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Michael Stonebraker on Big Data Upheaval and the 800-Pound Gorilla in the Room


A.M. Turing Award Laureate and database technology pioneer Michael Stonebraker delivered the welcome keynote at Data Summit 2019, titled “Big Data, Technological Disruption, and the 800-Pound Gorilla in the Corner.”

Presently, he serves as an advisor to VoltDB and CTO of Paradigm4 and Tamr, Inc. and is an adjunct professor of computer science at M.I.T, where he is co-director of the Intel Science and Technology Center focused on big data.

Speaking to the Data Summit audience, Stonebraker touched on many of the considerations and decisions that are facing organizations as they navigate through the big data landscape, and concerns about the volume, velocity, and variety of data.

Increasingly, people are worried about complex analytics, while others say that too much data is a concern, or that data variety with data coming from so many places is the problem, noted Stonebraker.

SQL analytics on big data has been well addressed by data warehouses but “the fly in the ointment” to the data warehouse crowd is the cloud because cloud vendors all play by different rules. Customers must choose have to choose bundles of storage, computing, and networking so it behooves people to get smart about any vendor’s offering because the pricing can  vary dramatically

“The bigger issue is that warehouses are yesterday’s problems,” said Stonebraker. Data science will supersede business intelligence as soon as enterprises can hire enough competent data scientists. Data science will take over and it is very different stuff. It does not look like SQL. Technically, it means non-SQL data analytics or machine learning.

“Data science is in your future, and if you are not worried about it, you should start.”

Machine learning requires training data, and deep learning requires a lot of training data, he added, noting that deep learning is this black box, not explainable, although maybe one day it will be.  However, if you need to explain something to your customers don’t even think about deep learning.

Get familiar with higher level packages and expect to use a lot of custom hardware to make it work, advised Stonebraker. “All of this has no data management and no persistence so data management and persistence is going to be a big problem not currently addressed.”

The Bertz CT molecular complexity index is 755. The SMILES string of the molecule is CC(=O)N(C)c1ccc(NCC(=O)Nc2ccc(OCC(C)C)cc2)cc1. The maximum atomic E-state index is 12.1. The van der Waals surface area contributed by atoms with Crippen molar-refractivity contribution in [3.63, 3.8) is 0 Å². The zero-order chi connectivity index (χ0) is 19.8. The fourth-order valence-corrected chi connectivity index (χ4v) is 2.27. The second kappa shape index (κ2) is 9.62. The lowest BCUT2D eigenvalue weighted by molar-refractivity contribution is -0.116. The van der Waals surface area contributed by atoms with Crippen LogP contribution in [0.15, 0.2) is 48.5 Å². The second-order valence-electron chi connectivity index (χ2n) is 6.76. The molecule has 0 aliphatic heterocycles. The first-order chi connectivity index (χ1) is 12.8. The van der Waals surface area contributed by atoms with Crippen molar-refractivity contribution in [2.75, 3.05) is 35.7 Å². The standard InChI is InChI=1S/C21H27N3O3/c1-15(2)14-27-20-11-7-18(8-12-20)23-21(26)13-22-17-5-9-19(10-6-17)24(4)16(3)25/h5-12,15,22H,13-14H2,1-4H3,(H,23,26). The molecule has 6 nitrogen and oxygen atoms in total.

Looking at Hadoop, Stonebraker observed that Hadoop now commonly means a complete stack with HDFS at the bottom and other technologies on top, while marketing teams have moved to selling HDFS as a platform for data lakes

All kinds of applications are seeing velocity go through the roof with the sensor tagging of everything, smartphones, and the need for the state of multiplayer internet games to be recorded, said Stonebraker citing a  few of the contributors to the need for greater velocity.

Comparing SQL, NoSQL, and NewSQL data management systems, Stonebraker pointed to NewSQL entrants to the market with main memory DBMS, HA, and concurrency control as offering the potential to address many issues. “Put a lot of hardware behind a main memory system and you can do a lot of transactions,” said Stonebraker, adding, “I expect NewSQL systems to keep up with whatever problems you have.”

So, where is the 800-pound gorilla, if it is not in volume or velocity, asked Stonebraker.

The problem is that to do their work data scientists must locate huge quantities of relevant data and integrate and cleanse that data for it to be useful, said Stonebraker, citing the example of a data scientist at iRobot who said, “I spend 90% of my time finding and cleaning data and then 90% of the other 10% checking on the cleaning” because you can’t analyze dirty data.

For each local data source, Stonebraker said, people have to:

  • ingest the source
  • perform transformation (for example, dollars to euros)
  • perform data cleansing (a rule of thumb is that at least 10% of the data is wrong or missing)
  • perform schema integration
  • perform deduplication
  • find golden values in cluster of duplicates

“Think about 38 hours a week doing other stuff and 2 hours a week doing data science,” said Stonebraker, adding that the key thing is that you can’t analyze dirty data, because garbage in will produce garbage.

This is the big enterprise problem, said Stonebraker. There are solutions such as ETL packages plus MDM tools but they require too much manual effort and won’t scale. There are easy-to-use data preparation solutions for simple problems. But machine learning and statistics is what is needed to address ETL limitations. Yet, first the data has to be integrated and cleansed.

“Even on simple analytics, data quality matters,” said Stonebraker, which makes the wide variety of data sources, the need to integrate the data, and for it to be of high quality, a critical issue facing enterprises today.

Many presenters are making their slide decks available on the Data Summit 2019 website at www.dbta.com/DataSummit/2019/Presentations.aspx.


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